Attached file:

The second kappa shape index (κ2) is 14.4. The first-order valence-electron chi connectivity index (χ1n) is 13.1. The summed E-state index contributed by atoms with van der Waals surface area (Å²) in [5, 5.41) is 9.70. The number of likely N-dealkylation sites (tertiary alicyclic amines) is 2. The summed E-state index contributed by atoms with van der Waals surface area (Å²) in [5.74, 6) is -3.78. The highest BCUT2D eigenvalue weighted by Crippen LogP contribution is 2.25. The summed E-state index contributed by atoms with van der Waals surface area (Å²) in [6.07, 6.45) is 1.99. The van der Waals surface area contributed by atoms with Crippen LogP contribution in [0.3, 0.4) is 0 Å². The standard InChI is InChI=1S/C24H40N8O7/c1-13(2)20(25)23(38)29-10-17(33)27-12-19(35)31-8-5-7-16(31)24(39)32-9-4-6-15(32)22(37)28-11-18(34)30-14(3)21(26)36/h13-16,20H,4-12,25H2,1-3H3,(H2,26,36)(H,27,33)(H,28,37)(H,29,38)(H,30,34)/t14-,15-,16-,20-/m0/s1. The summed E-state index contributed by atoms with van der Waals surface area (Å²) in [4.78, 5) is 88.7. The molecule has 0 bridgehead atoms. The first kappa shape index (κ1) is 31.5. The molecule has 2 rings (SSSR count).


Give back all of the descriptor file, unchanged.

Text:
The second kappa shape index (κ2) is 14.4. The first-order valence-electron chi connectivity index (χ1n) is 13.1. The summed E-state index contributed by atoms with van der Waals surface area (Å²) in [5, 5.41) is 9.70. The number of likely N-dealkylation sites (tertiary alicyclic amines) is 2. The summed E-state index contributed by atoms with van der Waals surface area (Å²) in [5.74, 6) is -3.78. The highest BCUT2D eigenvalue weighted by Crippen LogP contribution is 2.25. The summed E-state index contributed by atoms with van der Waals surface area (Å²) in [6.07, 6.45) is 1.99. The van der Waals surface area contributed by atoms with Crippen LogP contribution in [0.3, 0.4) is 0 Å². The standard InChI is InChI=1S/C24H40N8O7/c1-13(2)20(25)23(38)29-10-17(33)27-12-19(35)31-8-5-7-16(31)24(39)32-9-4-6-15(32)22(37)28-11-18(34)30-14(3)21(26)36/h13-16,20H,4-12,25H2,1-3H3,(H2,26,36)(H,27,33)(H,28,37)(H,29,38)(H,30,34)/t14-,15-,16-,20-/m0/s1. The summed E-state index contributed by atoms with van der Waals surface area (Å²) in [4.78, 5) is 88.7. The molecule has 0 bridgehead atoms. The first kappa shape index (κ1) is 31.5. The molecule has 2 rings (SSSR count).